Charles E. Smith Jewish Day School
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The student news site of Charles E. Smith Jewish Day School

The Lion's Tale

The student news site of Charles E. Smith Jewish Day School

The Lion's Tale

The student news site of Charles E. Smith Jewish Day School

The Lion's Tale

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Spotlight on STEM

High+school+math+teacher+John+Watkins-+Chow+teaches+students+about+the+Sierpinski+triangle+with+a+hands-on+method.
Penelope Terl
High school math teacher John Watkins- Chow teaches students about the Sierpinski triangle with a hands-on method.

As a part of the inter-school partnership, students, teachers and administrators from Bishop McNamara High School (BMHS) visited CESJDS on March 15 to explore the science, technology, engineering and mathematics (STEM) programs. In the inaugural year of the partnership, the focus was on the arts and humanities programs, according to Upper School STEM Director Alexandra Brown. This year, on Nov. 11, JDS visited BMHS to learn more about their new Innovation Center for science and technology. In turn, BMHS visited JDS to engage in its STEM programs by participating in three different STEM stations alongside JDS high school students.

The first station, meant to interest BMHS and JDS students in engineering programming, instructed students to create stomp rockets out of paper and then launch them using PVC pipes into the air. Students redesigned the rockets to send them higher upon each launch by choosing different nose and fin shapes. Although the activities were tailored for students, Brown hopes that teachers from both schools gained something as well. BMHS recently added an Innovation Center to its buildings, which is, according to Brown, similar to the JDS Makerspace and STEM iLabs. “I think [the partnership helps] build relationships between the students, which is really important,” Brown said.“… I think this is a perfect opportunity [for students] to go outside the JDS bubble in a real way.”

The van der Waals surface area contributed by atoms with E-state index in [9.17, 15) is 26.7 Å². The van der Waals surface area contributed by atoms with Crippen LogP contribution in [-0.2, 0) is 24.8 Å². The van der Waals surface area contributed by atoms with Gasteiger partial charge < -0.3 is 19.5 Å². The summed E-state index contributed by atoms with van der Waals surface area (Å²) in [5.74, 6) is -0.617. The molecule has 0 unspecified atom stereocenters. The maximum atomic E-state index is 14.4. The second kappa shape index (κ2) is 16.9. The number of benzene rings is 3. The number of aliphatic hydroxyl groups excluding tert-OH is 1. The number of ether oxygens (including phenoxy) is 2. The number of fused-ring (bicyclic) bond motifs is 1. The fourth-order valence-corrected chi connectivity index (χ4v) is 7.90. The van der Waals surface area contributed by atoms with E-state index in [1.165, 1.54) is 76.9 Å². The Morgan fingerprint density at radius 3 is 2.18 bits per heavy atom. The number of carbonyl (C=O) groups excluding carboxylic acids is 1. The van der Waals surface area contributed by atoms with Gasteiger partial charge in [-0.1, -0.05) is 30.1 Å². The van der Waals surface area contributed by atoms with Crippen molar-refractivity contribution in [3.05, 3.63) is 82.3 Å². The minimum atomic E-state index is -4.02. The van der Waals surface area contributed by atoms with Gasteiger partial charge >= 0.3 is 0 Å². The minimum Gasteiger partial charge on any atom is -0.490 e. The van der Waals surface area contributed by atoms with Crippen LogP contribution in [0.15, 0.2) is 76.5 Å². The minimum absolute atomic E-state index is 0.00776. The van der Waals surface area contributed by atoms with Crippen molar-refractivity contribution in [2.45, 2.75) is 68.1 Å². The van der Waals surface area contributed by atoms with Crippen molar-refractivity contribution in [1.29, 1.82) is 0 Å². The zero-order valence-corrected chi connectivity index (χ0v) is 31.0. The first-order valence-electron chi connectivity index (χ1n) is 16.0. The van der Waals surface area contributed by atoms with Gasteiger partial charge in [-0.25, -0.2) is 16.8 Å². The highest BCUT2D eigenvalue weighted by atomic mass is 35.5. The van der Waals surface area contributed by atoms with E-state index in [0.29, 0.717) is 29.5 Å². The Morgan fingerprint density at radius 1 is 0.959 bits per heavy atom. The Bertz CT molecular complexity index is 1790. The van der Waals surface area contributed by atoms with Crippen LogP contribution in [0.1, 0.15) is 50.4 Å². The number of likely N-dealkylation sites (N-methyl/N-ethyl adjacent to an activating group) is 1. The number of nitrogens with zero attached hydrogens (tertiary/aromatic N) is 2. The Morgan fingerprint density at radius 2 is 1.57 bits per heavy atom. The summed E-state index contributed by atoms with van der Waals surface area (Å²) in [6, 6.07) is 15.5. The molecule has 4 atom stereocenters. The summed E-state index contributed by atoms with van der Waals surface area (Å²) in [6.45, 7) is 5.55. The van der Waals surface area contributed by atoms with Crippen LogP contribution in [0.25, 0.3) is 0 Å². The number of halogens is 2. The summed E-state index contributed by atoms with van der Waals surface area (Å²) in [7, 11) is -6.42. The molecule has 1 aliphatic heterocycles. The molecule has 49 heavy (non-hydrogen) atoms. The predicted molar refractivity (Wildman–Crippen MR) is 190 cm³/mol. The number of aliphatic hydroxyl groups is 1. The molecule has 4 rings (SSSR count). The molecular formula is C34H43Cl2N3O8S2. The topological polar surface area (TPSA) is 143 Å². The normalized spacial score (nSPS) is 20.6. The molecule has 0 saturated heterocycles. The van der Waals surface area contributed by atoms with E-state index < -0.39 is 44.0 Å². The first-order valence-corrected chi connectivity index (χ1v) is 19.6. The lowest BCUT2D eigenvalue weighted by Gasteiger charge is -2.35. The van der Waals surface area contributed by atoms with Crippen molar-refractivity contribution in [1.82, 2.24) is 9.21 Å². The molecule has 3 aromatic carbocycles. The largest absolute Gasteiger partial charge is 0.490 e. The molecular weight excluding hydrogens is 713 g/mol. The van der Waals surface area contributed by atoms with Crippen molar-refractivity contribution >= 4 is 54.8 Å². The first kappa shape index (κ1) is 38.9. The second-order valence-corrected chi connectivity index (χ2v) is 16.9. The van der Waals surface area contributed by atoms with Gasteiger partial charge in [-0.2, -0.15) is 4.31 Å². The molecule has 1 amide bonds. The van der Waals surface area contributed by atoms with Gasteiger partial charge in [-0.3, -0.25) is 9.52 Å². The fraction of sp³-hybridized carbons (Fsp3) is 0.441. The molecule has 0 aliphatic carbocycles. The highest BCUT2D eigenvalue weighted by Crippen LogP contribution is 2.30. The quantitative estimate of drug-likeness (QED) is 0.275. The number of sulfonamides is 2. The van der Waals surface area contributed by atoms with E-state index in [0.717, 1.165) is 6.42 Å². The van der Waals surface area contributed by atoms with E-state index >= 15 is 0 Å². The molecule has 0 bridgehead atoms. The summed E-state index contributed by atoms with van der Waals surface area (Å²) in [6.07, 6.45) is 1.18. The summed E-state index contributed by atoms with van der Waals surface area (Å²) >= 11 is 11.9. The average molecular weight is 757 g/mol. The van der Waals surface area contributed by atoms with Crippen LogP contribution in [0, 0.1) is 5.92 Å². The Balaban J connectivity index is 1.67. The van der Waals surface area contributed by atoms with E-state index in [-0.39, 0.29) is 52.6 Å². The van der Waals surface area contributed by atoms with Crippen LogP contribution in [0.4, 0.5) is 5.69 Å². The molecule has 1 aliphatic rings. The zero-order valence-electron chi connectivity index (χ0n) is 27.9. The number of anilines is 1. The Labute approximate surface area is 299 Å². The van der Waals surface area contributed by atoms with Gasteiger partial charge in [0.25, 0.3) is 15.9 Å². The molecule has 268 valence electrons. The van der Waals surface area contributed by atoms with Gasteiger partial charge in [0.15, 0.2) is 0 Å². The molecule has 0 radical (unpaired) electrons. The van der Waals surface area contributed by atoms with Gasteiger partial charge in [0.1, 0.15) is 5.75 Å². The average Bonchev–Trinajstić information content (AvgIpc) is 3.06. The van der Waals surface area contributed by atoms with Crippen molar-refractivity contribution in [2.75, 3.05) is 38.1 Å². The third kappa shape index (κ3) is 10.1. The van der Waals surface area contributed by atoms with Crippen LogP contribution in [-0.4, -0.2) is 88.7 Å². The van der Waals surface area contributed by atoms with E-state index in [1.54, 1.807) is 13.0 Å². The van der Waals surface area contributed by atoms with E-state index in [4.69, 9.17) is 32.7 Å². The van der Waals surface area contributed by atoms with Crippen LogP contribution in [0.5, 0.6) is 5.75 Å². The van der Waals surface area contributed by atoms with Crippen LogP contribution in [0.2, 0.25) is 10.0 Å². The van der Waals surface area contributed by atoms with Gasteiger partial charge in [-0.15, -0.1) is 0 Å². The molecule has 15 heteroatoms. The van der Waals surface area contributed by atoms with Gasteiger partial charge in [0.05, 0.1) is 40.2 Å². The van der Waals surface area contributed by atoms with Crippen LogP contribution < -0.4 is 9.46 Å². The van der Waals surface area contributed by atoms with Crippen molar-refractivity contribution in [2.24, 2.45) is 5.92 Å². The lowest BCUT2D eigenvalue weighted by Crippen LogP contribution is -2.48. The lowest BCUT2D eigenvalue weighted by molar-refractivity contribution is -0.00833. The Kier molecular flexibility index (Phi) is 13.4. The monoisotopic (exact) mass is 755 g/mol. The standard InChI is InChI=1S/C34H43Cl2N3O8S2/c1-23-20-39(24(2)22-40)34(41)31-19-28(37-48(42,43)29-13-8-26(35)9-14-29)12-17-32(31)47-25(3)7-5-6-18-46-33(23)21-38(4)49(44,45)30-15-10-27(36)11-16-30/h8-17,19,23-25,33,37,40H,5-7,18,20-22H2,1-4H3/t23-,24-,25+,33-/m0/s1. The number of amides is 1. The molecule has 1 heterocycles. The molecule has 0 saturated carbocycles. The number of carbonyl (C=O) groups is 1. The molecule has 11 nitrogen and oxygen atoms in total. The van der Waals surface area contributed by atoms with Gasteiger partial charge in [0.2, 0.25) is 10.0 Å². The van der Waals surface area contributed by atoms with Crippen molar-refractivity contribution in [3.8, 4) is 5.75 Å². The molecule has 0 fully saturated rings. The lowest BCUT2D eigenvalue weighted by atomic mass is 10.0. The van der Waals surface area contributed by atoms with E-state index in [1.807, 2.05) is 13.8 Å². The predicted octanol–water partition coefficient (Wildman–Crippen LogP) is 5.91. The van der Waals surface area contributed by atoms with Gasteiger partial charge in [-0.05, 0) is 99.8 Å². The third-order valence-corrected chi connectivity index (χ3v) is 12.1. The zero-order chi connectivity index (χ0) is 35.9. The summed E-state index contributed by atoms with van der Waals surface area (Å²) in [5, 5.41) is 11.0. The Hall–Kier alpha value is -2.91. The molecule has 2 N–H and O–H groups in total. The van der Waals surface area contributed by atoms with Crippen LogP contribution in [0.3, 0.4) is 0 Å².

Led by high school science teacher Kimberly Agzigian, another station examined DNA profiling through a hypothetical mystery, named “Who Chewed Beyonce’s Jimmy Choo’s? How DNA Profiling Saved the Renaissance Tour.” In this lab, students studied various DNA profiles to match them up with DNA left at the “crime scene.” DNA profiling is commonly used in both criminal cases and the medical field. Students learned how to extract, separate and stain DNA, and how to apply these skills to the real world. Students from both schools were able to bond while engaging in the activity. “I feel like the partnership helps form connections [between BMHS and JDS],” sophomore Anaelle Kastan said. “We got to know them and worked with them to create something new and exciting.”

Delving further into STEM, BMHS and JDS students fold colored circles into Sierpinski triangles, a mathematical concept that examines fractals, patterns and repetitions within the shape. High school math teacher John Watkins- Chow taught students about the Sierpinski triangle with a hands-on method, instructing them to create origami tetrahedrons of their own. Watkins-Chow enjoyed the opportunity to teach the concept to both JDS and BMHS students in a fun and interactive way. “We wanted to give them [visitors from BMHS] a little demo model of something that’s kind of a cool math idea that students [might not] have seen in regular classes,” Watkins-Chow said.

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About the Contributor
Penelope Terl
Penelope Terl, News Editor
Penelope is excited and ready to be one of this year’s Lion’s Tale News Editors. As a reporter, Penelope loved writing news, and is excited to take on a leadership role in the section. Outside of Lion’s Tale, Penelope is stage manager of JDS theater shows, a student admissions representative, and a member of the school mock trial team. Penelope is eager to continue her work on Lion’s Tale this year and beyond.  

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